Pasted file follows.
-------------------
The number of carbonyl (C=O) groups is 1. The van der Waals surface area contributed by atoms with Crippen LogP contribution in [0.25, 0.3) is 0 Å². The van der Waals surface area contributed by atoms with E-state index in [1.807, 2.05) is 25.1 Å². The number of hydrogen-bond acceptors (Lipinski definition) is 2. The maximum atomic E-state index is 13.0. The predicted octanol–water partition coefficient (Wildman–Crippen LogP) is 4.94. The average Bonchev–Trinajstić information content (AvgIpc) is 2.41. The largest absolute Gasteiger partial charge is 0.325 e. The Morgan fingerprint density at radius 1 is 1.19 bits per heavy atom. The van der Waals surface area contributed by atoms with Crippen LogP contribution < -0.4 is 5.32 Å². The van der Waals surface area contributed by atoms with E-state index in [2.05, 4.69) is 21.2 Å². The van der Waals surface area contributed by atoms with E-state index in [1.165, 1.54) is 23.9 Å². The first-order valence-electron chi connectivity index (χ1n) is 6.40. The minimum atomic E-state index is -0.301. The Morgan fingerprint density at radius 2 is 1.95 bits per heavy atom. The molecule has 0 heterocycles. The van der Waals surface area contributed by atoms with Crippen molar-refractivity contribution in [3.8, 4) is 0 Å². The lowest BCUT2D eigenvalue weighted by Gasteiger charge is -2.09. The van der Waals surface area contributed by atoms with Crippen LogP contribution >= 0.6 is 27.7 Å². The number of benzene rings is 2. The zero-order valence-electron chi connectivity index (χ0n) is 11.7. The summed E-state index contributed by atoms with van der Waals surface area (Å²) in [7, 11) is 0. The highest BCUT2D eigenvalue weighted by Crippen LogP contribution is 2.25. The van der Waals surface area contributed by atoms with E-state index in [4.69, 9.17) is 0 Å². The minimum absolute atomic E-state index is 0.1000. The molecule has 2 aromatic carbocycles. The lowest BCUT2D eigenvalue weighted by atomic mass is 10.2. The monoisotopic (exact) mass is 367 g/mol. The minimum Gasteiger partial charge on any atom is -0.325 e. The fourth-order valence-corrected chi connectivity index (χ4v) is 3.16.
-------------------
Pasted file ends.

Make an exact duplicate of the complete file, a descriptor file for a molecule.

The number of carbonyl (C=O) groups is 1. The van der Waals surface area contributed by atoms with Crippen LogP contribution in [0.25, 0.3) is 0 Å². The van der Waals surface area contributed by atoms with E-state index in [1.807, 2.05) is 25.1 Å². The number of hydrogen-bond acceptors (Lipinski definition) is 2. The maximum atomic E-state index is 13.0. The predicted octanol–water partition coefficient (Wildman–Crippen LogP) is 4.94. The average Bonchev–Trinajstić information content (AvgIpc) is 2.41. The largest absolute Gasteiger partial charge is 0.325 e. The Morgan fingerprint density at radius 1 is 1.19 bits per heavy atom. The van der Waals surface area contributed by atoms with Crippen LogP contribution < -0.4 is 5.32 Å². The van der Waals surface area contributed by atoms with E-state index in [2.05, 4.69) is 21.2 Å². The van der Waals surface area contributed by atoms with E-state index in [1.165, 1.54) is 23.9 Å². The first-order valence-electron chi connectivity index (χ1n) is 6.40. The minimum atomic E-state index is -0.301. The Morgan fingerprint density at radius 2 is 1.95 bits per heavy atom. The molecule has 0 heterocycles. The van der Waals surface area contributed by atoms with Crippen molar-refractivity contribution in [3.8, 4) is 0 Å². The lowest BCUT2D eigenvalue weighted by Gasteiger charge is -2.09. The van der Waals surface area contributed by atoms with Crippen LogP contribution >= 0.6 is 27.7 Å². The number of benzene rings is 2. The zero-order valence-electron chi connectivity index (χ0n) is 11.7. The summed E-state index contributed by atoms with van der Waals surface area (Å²) in [7, 11) is 0. The highest BCUT2D eigenvalue weighted by Crippen LogP contribution is 2.25. The van der Waals surface area contributed by atoms with E-state index in [4.69, 9.17) is 0 Å². The minimum absolute atomic E-state index is 0.1000. The molecule has 2 aromatic carbocycles. The lowest BCUT2D eigenvalue weighted by atomic mass is 10.2. The monoisotopic (exact) mass is 367 g/mol. The minimum Gasteiger partial charge on any atom is -0.325 e. The fourth-order valence-corrected chi connectivity index (χ4v) is 3.16.